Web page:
© Sharon Ann Burnston 2005, 2010, 2012, 2013




INTRODUCTION

We all wear shifts. If you are female and reenact the 18th c., chances are you've made at least one shift. Like every other reenactress, I began with a cotton shift that had a drawstring neck with "self-ruffle", and too-long sleeves ditto. That was in 1974. As we in the hobby began to take a more rigorous look at what we wore, and at what our 18th c. forebears wore, we began to improve many other things, however shift patterns didn't change much. What little research I could find in print on shifts (Cunnington & Cunnington) told me that my sleeves needed to be wider and shorter, but it wasn't until I had the opportunity to examine original garments that I began to realize that our understanding of the 18th c. shift needed some shifting of its own.

For one thing, I realized that most of the museum objects and commercial patterns I was seeing seemed to be dated a bit earlier than they should be. In other words, objects and patterns described as "second half, 18th c." or "c 1770-1800" actually belonged to a later date than that. And the ones labeled "1780-1800" were probably post-1800.

In preindustrial times, when the fashionable outer garment was rarely washable, and bodies rarely saw a bathtub either, it was the shift which kept the sweat and body oils from ruining the gown, while simultaneously protecting the body from the dyes and metal salts which "weighted" the gown fabrics. Therefore a shift had to cover at least as much of the body as the gown did, in order to do that job. The short-sleeved shifts I was seeing labeled as c 1780's were highly unlikely to be that early, as they couldn't serve their proper function, being too short for the sleeves of that decade's gowns. (cf. The Dress of the People, pp. 78-79)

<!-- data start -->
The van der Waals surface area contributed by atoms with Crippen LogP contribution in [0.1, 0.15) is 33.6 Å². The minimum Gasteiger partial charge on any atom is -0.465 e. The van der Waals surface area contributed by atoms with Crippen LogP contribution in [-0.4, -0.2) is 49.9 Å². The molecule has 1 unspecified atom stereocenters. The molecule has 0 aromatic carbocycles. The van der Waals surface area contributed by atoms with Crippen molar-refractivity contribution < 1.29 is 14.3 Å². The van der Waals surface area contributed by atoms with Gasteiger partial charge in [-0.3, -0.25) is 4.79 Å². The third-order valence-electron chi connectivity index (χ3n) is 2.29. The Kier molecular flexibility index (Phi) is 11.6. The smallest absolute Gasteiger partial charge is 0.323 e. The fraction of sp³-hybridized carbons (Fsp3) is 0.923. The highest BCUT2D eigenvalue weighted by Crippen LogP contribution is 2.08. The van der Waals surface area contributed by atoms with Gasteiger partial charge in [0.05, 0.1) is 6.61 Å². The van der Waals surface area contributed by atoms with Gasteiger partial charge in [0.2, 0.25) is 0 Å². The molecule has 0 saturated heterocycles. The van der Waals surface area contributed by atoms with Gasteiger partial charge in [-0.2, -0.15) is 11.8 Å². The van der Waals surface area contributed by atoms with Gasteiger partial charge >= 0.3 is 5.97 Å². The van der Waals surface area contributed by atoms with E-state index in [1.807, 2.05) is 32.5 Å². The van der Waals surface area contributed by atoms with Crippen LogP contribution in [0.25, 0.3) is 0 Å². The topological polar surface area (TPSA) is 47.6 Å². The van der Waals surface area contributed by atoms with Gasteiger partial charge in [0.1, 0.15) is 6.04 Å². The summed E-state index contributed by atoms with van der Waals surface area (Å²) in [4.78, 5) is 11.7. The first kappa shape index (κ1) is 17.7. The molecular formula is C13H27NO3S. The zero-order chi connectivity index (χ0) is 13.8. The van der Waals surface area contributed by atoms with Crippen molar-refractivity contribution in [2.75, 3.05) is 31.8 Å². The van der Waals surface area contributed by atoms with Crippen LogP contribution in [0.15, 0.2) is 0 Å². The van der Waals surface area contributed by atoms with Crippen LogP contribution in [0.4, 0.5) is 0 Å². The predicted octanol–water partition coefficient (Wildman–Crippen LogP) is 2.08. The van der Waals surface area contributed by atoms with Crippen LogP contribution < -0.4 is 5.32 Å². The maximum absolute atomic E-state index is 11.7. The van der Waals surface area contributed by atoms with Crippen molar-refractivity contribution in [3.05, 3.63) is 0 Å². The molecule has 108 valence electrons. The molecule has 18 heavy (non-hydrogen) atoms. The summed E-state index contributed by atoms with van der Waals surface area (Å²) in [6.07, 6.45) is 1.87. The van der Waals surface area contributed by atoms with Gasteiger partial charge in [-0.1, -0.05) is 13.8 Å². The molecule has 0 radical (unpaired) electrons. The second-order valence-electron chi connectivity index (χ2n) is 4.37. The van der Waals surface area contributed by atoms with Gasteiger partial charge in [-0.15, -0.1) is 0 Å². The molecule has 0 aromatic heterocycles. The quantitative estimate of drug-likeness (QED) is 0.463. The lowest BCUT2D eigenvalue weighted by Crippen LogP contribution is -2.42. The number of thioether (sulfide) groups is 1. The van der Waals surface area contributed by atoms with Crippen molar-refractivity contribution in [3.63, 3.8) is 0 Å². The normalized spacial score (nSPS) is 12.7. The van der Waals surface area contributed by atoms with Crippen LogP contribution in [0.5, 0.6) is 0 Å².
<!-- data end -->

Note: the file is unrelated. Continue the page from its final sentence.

But shift research remained neglected territory.

Our knowledge of 18th c. garments comes from three general classes of sources: first, images such as portraits, caricatures and genre scenes; second, text sources such as newspaper ads, wills, account books and estate inventories; and third, actual surviving garments. For studying gowns, shoes, or most other garments, a fair number of each of these classes of sources makes the research not all that difficult. Sadly this is not the case for shifts. Art works generally give us no more than tantalizing glimpses of the edges of shifts (if that), documents mention them only in passing, while surviving garments are very few, and nearly all of those are late, from the end of the century. There is just one 18th c. English-language sewing "instruction manual" I know of that discusses shifts, it dates from 1789, and all it contains are some brief cryptic directions for how to cut out shifts in quantity.

So in my visits to examine objects in museum collections, I made a concerted effort to study all the shifts I could find, including ones that seemed to fall outside the dates of my primary interest. Eventually I even acquired a small but diverse collection of my own, of American shifts which range in date from 1752 to roughly 1840.